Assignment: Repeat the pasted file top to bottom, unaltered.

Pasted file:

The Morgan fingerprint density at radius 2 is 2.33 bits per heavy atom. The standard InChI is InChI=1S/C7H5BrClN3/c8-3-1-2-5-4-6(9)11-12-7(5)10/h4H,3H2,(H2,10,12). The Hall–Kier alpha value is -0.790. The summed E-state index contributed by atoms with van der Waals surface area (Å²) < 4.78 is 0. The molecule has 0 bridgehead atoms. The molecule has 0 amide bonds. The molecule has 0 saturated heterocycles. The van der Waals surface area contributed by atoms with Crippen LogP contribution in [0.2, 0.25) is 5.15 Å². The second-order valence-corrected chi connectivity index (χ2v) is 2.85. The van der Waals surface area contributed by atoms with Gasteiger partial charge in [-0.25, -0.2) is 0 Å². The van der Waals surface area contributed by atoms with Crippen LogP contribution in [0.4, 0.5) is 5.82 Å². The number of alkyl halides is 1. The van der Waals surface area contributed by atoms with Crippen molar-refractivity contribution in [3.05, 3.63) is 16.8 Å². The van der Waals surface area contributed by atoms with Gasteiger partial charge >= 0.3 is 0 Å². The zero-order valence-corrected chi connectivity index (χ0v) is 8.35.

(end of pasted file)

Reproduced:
The Morgan fingerprint density at radius 2 is 2.33 bits per heavy atom. The standard InChI is InChI=1S/C7H5BrClN3/c8-3-1-2-5-4-6(9)11-12-7(5)10/h4H,3H2,(H2,10,12). The Hall–Kier alpha value is -0.790. The summed E-state index contributed by atoms with van der Waals surface area (Å²) < 4.78 is 0. The molecule has 0 bridgehead atoms. The molecule has 0 amide bonds. The molecule has 0 saturated heterocycles. The van der Waals surface area contributed by atoms with Crippen LogP contribution in [0.2, 0.25) is 5.15 Å². The second-order valence-corrected chi connectivity index (χ2v) is 2.85. The van der Waals surface area contributed by atoms with Gasteiger partial charge in [-0.25, -0.2) is 0 Å². The van der Waals surface area contributed by atoms with Crippen LogP contribution in [0.4, 0.5) is 5.82 Å². The number of alkyl halides is 1. The van der Waals surface area contributed by atoms with Crippen molar-refractivity contribution in [3.05, 3.63) is 16.8 Å². The van der Waals surface area contributed by atoms with Gasteiger partial charge >= 0.3 is 0 Å². The zero-order valence-corrected chi connectivity index (χ0v) is 8.35.